What is chlordecone?

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What is chlordecone?

Do you really know?

What is chlordecone? Thanks for asking!

Chlordecone is a highly toxic pesticide which is known for being an endocrine disruptor. That means it can interfere with hormones and cause disease. It has been described by the World Health Organization as “potentially carcinogenic” and causes liver tumours in lab mice. Although it’s been banned for nearly three decades, it’s still causing controversy in the 21st century. Its prior use led to the poisoning of almost the entire adult population of Martinique and Guadeloupe in the French Caribbean. Many are calling on the French government to take responsibility for this chronic pollution problem.   

How this polemic begins?

Thousands of tonnes of bananas are produced each year in Martinique and Guadeloupe. The banana sector is key to the economy, employing over half of agricultural workers across the two islands. Most of the produce is exported to, and sold in, mainland France. In the early 1970s, plantations were affected by root-boring weevils which attacked the banana plants. So it seemed like good news when it was discovered that chlordecone could be used to eradicate the insects. The farmers likely had no idea how dangerous chlordecone was, but the government really should have known better. Studies on chickens and mice in the 1960s had already proved chlordecone to be poisonous.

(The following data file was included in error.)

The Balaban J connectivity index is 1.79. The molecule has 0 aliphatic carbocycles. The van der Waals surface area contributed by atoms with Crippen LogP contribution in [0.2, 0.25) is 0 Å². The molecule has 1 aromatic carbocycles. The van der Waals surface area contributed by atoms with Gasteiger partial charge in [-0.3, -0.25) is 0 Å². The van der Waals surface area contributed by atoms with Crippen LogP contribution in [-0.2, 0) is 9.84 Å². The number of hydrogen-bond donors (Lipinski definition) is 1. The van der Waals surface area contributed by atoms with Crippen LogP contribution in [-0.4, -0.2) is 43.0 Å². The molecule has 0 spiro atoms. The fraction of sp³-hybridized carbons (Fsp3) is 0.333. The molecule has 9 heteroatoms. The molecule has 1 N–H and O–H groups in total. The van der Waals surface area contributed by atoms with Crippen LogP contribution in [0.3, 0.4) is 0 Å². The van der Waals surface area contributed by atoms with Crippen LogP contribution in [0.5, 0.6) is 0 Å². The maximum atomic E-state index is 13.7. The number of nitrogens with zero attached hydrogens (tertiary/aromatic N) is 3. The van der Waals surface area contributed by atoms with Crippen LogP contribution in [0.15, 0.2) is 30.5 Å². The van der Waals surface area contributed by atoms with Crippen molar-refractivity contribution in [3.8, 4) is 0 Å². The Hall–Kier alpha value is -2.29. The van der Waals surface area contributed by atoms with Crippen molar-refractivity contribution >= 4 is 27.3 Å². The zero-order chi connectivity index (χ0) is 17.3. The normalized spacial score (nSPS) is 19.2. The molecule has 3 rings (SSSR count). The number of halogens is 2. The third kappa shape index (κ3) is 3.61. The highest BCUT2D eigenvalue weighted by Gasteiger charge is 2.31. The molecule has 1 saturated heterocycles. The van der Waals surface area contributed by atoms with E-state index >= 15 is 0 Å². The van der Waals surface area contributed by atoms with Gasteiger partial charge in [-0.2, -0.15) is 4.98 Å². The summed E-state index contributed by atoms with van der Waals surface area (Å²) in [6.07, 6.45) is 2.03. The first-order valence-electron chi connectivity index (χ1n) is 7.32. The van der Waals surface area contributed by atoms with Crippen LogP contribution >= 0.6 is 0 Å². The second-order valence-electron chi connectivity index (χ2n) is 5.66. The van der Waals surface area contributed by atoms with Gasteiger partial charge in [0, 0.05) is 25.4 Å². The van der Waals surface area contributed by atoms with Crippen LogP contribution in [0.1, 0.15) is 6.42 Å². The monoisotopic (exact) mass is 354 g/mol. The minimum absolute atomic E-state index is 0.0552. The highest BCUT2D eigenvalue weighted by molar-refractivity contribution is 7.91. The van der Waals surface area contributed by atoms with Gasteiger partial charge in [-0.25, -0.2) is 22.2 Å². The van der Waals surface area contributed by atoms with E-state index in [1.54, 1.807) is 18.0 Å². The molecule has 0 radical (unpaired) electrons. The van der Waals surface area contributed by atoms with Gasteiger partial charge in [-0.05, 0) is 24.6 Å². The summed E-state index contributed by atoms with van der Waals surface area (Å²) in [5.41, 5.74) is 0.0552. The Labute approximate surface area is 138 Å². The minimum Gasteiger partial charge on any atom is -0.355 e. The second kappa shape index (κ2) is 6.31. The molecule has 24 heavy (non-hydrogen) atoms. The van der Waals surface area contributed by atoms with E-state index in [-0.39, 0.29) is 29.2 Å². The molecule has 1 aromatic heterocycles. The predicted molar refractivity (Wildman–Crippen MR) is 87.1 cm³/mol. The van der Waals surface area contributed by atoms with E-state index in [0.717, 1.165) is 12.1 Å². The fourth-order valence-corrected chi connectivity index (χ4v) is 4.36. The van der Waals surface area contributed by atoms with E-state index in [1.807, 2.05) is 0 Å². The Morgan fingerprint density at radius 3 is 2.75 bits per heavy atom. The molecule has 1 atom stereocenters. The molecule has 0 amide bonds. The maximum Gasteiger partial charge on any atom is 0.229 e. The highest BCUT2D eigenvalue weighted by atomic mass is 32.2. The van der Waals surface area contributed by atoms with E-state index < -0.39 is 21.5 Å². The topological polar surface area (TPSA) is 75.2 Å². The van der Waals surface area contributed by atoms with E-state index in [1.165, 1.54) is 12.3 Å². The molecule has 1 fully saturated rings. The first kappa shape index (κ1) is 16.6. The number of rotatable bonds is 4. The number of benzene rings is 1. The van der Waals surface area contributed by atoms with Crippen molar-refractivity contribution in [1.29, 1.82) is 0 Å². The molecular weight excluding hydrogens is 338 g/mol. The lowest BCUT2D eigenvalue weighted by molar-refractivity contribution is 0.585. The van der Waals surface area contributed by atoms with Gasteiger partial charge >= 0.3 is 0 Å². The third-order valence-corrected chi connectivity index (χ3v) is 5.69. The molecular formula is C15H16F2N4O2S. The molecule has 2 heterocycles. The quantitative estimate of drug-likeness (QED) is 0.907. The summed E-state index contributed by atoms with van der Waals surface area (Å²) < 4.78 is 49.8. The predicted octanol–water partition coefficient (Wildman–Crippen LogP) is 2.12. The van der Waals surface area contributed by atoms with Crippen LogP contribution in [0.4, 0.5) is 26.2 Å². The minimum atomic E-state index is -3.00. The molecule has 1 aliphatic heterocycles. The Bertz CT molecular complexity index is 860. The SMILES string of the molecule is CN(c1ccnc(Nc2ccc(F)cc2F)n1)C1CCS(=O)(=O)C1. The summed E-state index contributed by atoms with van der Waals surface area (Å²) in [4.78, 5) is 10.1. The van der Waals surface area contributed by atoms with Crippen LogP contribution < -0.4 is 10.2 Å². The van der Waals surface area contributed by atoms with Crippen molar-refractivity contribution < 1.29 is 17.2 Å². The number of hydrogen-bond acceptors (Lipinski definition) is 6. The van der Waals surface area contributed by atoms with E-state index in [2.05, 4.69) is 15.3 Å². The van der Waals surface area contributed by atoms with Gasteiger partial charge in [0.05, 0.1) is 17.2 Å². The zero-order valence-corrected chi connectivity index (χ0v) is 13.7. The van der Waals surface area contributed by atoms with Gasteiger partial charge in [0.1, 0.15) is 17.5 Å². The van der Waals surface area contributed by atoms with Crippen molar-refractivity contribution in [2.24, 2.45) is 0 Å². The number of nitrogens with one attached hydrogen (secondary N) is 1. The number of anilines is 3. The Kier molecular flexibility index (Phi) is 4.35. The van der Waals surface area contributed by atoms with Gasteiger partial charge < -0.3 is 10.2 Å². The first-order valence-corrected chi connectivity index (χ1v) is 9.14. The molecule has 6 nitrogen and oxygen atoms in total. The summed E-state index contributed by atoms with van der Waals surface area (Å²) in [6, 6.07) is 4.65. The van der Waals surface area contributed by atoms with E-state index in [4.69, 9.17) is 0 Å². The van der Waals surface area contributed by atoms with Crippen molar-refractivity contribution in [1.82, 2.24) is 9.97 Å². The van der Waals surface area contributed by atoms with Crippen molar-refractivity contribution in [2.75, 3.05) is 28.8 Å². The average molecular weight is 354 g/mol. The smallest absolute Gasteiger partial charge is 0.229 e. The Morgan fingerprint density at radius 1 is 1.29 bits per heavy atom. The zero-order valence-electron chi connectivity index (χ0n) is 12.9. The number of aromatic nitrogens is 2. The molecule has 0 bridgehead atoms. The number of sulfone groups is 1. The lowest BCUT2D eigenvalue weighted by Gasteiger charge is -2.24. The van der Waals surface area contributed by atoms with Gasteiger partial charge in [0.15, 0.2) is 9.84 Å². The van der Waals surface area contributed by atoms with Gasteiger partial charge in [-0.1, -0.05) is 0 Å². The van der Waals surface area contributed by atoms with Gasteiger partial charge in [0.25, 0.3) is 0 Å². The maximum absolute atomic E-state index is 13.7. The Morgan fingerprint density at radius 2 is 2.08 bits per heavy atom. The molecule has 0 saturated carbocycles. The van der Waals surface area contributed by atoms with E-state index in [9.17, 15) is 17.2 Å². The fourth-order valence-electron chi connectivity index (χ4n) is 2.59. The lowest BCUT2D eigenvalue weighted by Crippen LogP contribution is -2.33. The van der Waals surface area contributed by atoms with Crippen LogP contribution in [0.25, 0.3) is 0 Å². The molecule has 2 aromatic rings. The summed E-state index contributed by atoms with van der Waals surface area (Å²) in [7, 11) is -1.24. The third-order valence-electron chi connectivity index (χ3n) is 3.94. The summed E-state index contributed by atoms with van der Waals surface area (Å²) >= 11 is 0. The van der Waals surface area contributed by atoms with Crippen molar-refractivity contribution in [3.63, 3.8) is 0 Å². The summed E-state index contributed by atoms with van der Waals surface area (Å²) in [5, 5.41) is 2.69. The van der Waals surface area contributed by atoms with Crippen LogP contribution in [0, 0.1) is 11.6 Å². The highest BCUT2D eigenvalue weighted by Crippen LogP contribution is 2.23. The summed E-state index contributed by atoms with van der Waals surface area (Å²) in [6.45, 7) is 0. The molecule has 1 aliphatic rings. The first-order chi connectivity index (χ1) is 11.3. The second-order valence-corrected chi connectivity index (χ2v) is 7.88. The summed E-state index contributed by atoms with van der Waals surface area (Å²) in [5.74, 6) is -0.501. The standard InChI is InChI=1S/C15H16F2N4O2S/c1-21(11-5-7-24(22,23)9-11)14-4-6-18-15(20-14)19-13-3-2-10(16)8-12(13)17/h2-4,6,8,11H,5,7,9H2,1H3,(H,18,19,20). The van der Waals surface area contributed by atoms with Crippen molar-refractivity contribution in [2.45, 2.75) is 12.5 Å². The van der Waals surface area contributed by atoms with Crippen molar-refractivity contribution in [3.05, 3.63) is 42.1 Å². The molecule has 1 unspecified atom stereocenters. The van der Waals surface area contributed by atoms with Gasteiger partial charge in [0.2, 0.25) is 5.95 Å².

So is everything OK now, 30 years later? In under 3 minutes, we answer your questions!

To listen the last episodes, you can click here:

What is brand activism?

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What is chlordecone? Thanks for asking!

Chlordecone is a highly toxic pesticide which is known for being an endocrine disruptor. That means it can interfere with hormones and cause disease. It has been described by the World Health Organization as “potentially carcinogenic” and causes liver tumours in lab mice. Although it’s been banned for nearly three decades, it’s still causing controversy in the 21st century. Its prior use led to the poisoning of almost the entire adult population of Martinique and Guadeloupe in the French Caribbean. Many are calling on the French government to take responsibility for this chronic pollution problem.   

How this polemic begins?

Thousands of tonnes of bananas are produced each year in Martinique and Guadeloupe. The banana sector is key to the economy, employing over half of agricultural workers across the two islands. Most of the produce is exported to, and sold in, mainland France. In the early 1970s, plantations were affected by root-boring weevils which attacked the banana plants. So it seemed like good news when it was discovered that chlordecone could be used to eradicate the insects. The farmers likely had no idea how dangerous chlordecone was, but the government really should have known better. Studies on chickens and mice in the 1960s had already proved chlordecone to be poisonous. 

So is everything OK now, 30 years later? In under 3 minutes, we answer your questions!

To listen the last episodes, you can click here:

What is brand activism?

What is free software?

What is speciesism?

 

See acast.com/privacy for privacy and opt-out information.

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